Maru/Matchbox’s chief research officer on how the company is changing the insights industry

Market research firm explains why the sector is outdated and needs to embrace social media and tech more.

Market research firm Maru Group has been acquiring a number of firms in recent years, and recently bought Lissted, a social listening software, helped by its backing from private equity firm Primary Capital Partners LLP.

Here, chief research officer of Maru’s portfolio firm Maru/Matchbox Andrew Grenville explains explains why he thinks the market research sector needs to change – the subject of his new book, The Insights Revolution

How do you think the market research industry needs to change?

We need a fresh approach. In my book, I outline several practices that need to stop. For instance, we need to stop just delivering data and start providing solutions to business problems. Most importantly, we need to stop being ‘just’ a researcher and start being fully informed decision makers that provide strategic value to our clients.

It’s not all doom and gloom, however. I also put forward solutions, as I see them. Innovation and agility should be our focus. Surveys have been the bread and butter of the insights industry. But times have changed and so have research techniques. An explosion in technology means that there is a wider range of data available right now than ever before. It is crucial that we continue to innovate and diversify our offering so that we can help clients use all information effectively. The insights sector should continuously be pushing itself to think bigger.

Change can be hard, but if we want our industry to thrive, rather than just survive, we need to disrupt and transform traditional methods. Only then will we be able to provide the best possible insights for our clients.

Will change in the industry benefit growth businesses in particular?

Absolutely. Insights are crucial for SME companies as they look to grow and gain a foothold in new markets. Dynamic and often fast moving, growth businesses require insights that are quick, flexible, and above all, useful.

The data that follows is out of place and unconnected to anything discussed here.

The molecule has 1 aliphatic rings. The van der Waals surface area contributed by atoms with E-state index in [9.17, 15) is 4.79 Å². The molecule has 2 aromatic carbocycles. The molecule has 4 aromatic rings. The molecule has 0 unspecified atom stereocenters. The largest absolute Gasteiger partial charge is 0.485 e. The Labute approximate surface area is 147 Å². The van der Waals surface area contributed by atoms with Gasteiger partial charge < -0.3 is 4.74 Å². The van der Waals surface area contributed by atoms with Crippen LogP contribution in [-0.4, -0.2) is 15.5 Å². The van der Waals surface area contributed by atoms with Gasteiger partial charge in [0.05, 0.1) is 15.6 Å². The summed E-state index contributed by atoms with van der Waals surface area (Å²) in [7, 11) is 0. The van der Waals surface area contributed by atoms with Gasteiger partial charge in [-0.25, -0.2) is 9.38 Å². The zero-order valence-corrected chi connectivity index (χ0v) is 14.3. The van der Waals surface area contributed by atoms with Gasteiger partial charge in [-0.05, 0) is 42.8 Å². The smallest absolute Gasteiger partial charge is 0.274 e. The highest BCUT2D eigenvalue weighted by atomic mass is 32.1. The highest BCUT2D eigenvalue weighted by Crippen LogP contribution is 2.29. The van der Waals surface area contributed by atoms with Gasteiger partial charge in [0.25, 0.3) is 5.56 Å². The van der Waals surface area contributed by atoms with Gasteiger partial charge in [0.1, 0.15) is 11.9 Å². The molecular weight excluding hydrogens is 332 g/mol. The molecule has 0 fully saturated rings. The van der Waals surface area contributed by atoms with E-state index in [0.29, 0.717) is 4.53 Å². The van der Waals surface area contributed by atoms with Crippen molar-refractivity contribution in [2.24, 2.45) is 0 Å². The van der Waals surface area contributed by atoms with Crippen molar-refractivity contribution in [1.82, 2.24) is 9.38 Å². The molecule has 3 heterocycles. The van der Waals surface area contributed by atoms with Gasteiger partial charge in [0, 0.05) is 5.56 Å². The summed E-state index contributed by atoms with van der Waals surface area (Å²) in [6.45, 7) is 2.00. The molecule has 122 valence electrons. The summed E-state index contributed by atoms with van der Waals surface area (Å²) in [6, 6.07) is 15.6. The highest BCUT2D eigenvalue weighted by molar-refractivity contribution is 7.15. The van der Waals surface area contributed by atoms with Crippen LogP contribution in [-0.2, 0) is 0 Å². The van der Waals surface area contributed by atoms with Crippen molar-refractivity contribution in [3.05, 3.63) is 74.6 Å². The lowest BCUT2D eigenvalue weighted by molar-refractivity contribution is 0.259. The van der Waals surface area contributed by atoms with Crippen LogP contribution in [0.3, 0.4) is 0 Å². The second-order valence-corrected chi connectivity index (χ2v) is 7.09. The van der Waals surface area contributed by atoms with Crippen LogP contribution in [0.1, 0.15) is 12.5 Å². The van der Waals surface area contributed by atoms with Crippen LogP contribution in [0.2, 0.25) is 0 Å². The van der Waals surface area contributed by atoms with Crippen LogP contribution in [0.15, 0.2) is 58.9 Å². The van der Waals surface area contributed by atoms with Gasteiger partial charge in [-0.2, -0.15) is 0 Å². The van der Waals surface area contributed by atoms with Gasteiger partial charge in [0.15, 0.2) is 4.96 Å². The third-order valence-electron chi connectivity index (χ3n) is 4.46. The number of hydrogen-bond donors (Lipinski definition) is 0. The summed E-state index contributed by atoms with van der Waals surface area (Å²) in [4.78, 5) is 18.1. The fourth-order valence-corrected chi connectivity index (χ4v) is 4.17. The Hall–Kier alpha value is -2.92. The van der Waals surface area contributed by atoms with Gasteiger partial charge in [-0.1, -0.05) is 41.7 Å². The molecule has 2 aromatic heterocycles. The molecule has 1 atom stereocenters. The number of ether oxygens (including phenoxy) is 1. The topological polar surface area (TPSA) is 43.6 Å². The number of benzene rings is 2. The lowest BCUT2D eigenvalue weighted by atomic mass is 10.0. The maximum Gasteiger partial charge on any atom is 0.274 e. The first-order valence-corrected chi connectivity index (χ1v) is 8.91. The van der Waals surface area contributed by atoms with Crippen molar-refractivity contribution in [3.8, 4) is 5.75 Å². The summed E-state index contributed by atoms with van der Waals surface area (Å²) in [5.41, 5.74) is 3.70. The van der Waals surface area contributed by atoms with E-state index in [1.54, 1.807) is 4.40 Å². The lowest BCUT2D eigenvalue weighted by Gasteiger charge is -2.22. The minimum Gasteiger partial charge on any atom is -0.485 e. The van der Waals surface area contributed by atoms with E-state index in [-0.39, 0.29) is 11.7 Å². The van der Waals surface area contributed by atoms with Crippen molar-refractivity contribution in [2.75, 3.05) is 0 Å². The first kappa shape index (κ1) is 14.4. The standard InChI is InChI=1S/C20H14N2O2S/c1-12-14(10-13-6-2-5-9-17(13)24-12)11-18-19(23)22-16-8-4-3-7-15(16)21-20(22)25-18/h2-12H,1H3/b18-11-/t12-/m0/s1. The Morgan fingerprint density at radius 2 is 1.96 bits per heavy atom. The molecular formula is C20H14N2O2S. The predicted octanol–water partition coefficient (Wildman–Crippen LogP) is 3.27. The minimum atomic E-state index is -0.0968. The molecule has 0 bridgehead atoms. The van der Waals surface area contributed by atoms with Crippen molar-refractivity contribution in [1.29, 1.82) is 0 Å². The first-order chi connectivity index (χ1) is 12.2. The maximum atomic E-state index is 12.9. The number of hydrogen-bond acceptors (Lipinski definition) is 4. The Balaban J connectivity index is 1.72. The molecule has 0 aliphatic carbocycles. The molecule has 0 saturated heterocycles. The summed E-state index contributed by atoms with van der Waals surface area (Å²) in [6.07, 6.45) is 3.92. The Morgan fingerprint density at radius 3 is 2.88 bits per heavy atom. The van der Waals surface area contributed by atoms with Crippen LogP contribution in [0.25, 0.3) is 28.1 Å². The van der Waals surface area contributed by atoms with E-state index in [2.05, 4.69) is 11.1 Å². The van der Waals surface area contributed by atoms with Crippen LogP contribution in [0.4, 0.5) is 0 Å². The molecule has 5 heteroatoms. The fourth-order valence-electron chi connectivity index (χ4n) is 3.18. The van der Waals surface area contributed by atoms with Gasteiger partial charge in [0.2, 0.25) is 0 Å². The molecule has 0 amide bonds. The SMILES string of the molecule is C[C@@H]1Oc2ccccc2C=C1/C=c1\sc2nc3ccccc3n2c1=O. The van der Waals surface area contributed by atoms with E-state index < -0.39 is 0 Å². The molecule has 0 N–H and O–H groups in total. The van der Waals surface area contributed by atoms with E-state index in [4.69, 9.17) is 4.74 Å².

Market research is no longer about long, expensive surveys that take months to execute. These days research can be executed overnight and acted upon the next day. Exactly what growth businesses need.

How has Maru encompassed these changes into its business?

Maru was founded on the basis that market research needs to change. Its entire purpose is to challenge the modus operandi of the sector and offer a new way forward. By bringing together many different aspects of the market research industry under one umbrella, Maru is offering far more than the traditional package. As a group we help clients understand social media influence, public sentiment, and relevant trends on a single platform – something that simply wasn’t possible ten years ago.

The change you propose seems quite radical and fundamental. Are you suggesting it’s the death of the survey?

No, not by any means! Surveys are an important and valuable research tool. Indeed, they are key component of Maru’s services. The problem is that surveys aren’t always the best indicator of sentiment and can’t always be turned around quickly. They work best in conjunction with other insights. Simply put, we need to think bigger and ask more of ourselves and of the data. That way we can deliver the best insights and make the most impact.

Why did you write The Insights Revolution?

The insights industry needs a wakeup call. Traditional research methods are outdated and can’t really provide the intel that modern companies need. A lack of innovation and unwillingness to change has resulted in the sector being undervalued and frequently supplanted by other information sources.

That is crazy to me because there are cutting-edge techniques and superb capabilities available in the industry. Yet many companies overlook them and bind themselves to century-old approaches, ignoring the way people actually think and act. As an industry, we have reached a crunch point. Either we make fundamental changes to the way we work, or we become irrelevant.

I wanted to create a roadmap for the future that I think we can have, if we adapt and embrace new techniques.

Michael Somerville

Michael Somerville

Michael was senior reporter for from 2018 to 2019.

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